But I felt much, much worse tonight on my last trip to the emergency vet. The first three were for Wiley -- Friday and Saturday nights, then a follow-up visit on Monday -- but tonight's trip was for another poor creature. Wiley and I were out in the back yard when suddenly Wiley started off on a run towards the front (a run! see -- he *is* getting better!). I called for him to Stop! and Stay! because he's not supposed to leave the backyard and I had no idea what trouble he was headed for. He's a very good dog and did as he was told and that's when I saw the most heart-wrenching sight I'd ever seen of an animal in distress. Moving across our driveway was a buff-colored cat dragging himself by his front paws. I took Wiley inside, got a spare towel we use for Wiley-related things, and went after the cat. When I approached him, he stopped and looked pathetically and weakly up at me and then put his head down on the ground. Picking him up and wrapping him in the towel was no trouble. He didn't cry, hiss, or fuss, and when I had him wrapped up and cradled in my arms, he seemed, in a word, grateful. I've never met a sweeter, more compliant cat.

I pretty much knew the outcome of this story the minute I saw the creature up close, and the vet confirmed it. The poor little thing, a grown male cat weighing only 6.4 pounds, had a broken pelvis, massive dehydration, the signs of long-term neglect, and possibly also one of the three fatal but common feline diseases. He was already near death; I just saved him from a slower one in tonight's snow and cold and gave him a little human contact, compassion, and affection in the end. Poor thing.

When we took Wiley to the vet on Friday night I was terrified that it was something life-threatening and that I'd have to make a decision for him and his mama. But Bullock, Wiley, and I were lucky that night. Instead, tonight, I had to make a decision for a poor stray who might have once belonged to someone, although he wasn't one of the neighborhood cats, all of whom I know well. Or maybe he was always a stray and just happened to be unafraid of humans. I just hope someone isn't out there looking for their lost pet.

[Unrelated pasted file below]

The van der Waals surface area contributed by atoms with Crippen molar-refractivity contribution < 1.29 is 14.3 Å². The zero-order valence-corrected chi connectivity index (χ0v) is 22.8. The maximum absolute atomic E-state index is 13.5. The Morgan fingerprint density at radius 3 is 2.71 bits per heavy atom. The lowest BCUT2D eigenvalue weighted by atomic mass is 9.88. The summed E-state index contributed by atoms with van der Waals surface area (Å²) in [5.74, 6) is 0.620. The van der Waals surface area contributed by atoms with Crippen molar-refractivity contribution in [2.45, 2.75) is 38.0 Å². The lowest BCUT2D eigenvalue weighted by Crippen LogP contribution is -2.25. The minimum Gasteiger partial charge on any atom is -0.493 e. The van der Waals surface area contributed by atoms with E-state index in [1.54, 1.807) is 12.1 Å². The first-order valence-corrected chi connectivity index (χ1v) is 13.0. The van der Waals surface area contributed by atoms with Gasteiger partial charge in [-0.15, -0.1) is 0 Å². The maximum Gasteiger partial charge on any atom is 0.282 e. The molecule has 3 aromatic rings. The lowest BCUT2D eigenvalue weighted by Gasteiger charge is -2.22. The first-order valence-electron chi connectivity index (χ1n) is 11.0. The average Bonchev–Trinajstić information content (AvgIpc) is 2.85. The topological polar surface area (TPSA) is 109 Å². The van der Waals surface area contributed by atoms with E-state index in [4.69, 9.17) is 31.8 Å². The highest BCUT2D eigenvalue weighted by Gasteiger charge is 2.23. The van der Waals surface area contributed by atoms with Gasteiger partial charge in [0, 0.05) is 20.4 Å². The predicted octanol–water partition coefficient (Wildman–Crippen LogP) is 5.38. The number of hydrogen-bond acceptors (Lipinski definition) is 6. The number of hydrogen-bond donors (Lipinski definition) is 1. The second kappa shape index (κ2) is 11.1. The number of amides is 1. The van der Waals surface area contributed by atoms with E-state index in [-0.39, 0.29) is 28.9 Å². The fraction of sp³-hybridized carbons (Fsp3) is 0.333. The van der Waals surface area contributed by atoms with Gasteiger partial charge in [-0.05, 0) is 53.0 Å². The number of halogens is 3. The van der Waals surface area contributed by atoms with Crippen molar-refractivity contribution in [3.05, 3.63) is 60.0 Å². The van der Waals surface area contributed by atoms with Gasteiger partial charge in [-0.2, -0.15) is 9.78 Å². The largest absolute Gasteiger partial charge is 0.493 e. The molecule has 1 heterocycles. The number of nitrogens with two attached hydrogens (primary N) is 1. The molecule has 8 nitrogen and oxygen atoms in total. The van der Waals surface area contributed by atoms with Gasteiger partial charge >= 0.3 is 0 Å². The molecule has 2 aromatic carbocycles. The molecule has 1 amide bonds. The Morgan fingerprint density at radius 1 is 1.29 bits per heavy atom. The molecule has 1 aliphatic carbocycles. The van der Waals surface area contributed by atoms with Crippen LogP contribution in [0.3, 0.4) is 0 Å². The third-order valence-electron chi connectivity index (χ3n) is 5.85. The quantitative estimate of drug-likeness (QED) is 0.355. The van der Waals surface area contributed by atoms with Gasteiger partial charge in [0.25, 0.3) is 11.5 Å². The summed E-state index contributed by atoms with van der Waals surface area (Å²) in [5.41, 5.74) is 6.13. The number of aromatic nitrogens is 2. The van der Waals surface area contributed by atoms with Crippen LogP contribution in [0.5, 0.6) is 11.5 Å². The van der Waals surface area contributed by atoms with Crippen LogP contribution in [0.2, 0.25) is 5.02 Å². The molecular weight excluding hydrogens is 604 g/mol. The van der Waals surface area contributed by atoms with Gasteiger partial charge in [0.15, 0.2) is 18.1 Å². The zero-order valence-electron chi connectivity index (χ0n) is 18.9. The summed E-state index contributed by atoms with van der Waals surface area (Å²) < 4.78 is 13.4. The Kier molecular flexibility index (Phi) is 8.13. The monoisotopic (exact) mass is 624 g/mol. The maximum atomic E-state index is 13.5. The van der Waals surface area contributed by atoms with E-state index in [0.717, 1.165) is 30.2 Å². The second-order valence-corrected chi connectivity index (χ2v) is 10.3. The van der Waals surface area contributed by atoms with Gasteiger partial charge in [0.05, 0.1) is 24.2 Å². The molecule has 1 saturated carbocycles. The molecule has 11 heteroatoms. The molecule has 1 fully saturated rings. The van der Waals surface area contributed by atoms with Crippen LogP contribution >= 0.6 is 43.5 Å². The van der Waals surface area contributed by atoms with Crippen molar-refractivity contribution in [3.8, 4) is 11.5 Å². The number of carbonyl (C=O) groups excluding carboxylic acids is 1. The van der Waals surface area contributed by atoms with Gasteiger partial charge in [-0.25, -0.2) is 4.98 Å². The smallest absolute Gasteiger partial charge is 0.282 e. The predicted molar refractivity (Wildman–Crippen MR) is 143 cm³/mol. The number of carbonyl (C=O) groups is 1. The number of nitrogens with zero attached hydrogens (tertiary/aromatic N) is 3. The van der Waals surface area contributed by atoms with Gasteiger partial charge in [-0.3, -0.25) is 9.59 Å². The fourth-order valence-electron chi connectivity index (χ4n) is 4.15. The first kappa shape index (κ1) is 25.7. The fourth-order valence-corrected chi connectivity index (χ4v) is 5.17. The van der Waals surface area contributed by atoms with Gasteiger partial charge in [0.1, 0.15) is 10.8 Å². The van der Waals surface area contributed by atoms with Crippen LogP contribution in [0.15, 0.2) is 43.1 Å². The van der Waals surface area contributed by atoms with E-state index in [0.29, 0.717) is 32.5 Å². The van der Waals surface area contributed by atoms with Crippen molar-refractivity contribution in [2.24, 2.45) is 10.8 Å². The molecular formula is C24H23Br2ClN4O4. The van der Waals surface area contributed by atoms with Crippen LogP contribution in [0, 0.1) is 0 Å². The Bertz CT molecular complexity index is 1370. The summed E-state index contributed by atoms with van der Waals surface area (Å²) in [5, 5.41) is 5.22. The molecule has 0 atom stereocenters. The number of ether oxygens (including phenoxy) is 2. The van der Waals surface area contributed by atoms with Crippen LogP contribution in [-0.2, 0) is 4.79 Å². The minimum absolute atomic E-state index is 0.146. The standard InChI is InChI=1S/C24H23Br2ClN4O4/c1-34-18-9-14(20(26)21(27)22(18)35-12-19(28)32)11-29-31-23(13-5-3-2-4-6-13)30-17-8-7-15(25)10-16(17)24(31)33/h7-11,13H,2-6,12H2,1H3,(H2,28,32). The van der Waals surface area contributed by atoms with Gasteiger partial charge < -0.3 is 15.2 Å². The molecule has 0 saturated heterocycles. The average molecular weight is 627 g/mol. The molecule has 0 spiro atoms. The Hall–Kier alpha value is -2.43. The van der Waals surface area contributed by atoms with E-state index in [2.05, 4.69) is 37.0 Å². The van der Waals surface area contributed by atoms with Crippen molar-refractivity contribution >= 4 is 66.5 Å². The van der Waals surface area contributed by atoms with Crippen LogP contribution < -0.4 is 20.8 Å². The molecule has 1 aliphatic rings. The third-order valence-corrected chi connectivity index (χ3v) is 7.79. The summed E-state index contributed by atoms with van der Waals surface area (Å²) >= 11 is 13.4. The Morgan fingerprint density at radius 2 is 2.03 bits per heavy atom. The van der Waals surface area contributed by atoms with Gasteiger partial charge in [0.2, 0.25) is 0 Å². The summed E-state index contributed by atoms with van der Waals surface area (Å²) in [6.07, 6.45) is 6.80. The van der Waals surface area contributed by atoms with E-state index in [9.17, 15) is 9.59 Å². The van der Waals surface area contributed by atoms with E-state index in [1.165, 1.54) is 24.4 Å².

9 comments:

Another Damned Medievalist said...

How sad. I'm so glad you took the cat to be put down, though. Poor thing.

medieval woman said...

Oh god - that's horrible! It is a good thing that you were there to pick the poor thing up and take him to a place where he could at least be treated kindly for his last little bit. It sounds like he'd been hit by a car (with the pelvis). But I'm also so glad Wiley is okay - and that he's quickly on the mend!

Here's hoping you don't have any more furry problems!!

squadratomagico said...

Poor li'l kitty! This made me very sad, but you did a good work by offering him some comfort in the end. This poor neglected thing deserved a little love, even if only for his last moments.

History Geek said...

I'm glad Wiley is alright. But that poor kitty. Poor thing he was probably abandoned.

What Now? said...

Oh, how awful. The poor, poor kitty. I'm glad that Wiley is doing okay now. Sounds like your entire household needs a few days of no adventures at all of any variety.

Bardiac said...

I'm glad you were there to help the cat, even if only by shortening its suffering. And I'm glad to hear Wiley only had an ear infection; while it must have been terrifying, we're lucky to have antibiotics and such.

Anniina said...

Oh my god (;_;)

I'm glad Wiley is okay.

Hey Dr. V., there's a cheap mouse trap that captures the mouse unharmed, and you can then release it on a field some distance away, without ever having to touch him. I caught 5 last year (my house backs into a field, so they like to visit). It's called "The Smart Mouse Trap"

Wishing that the rest of your year is animal trauma free.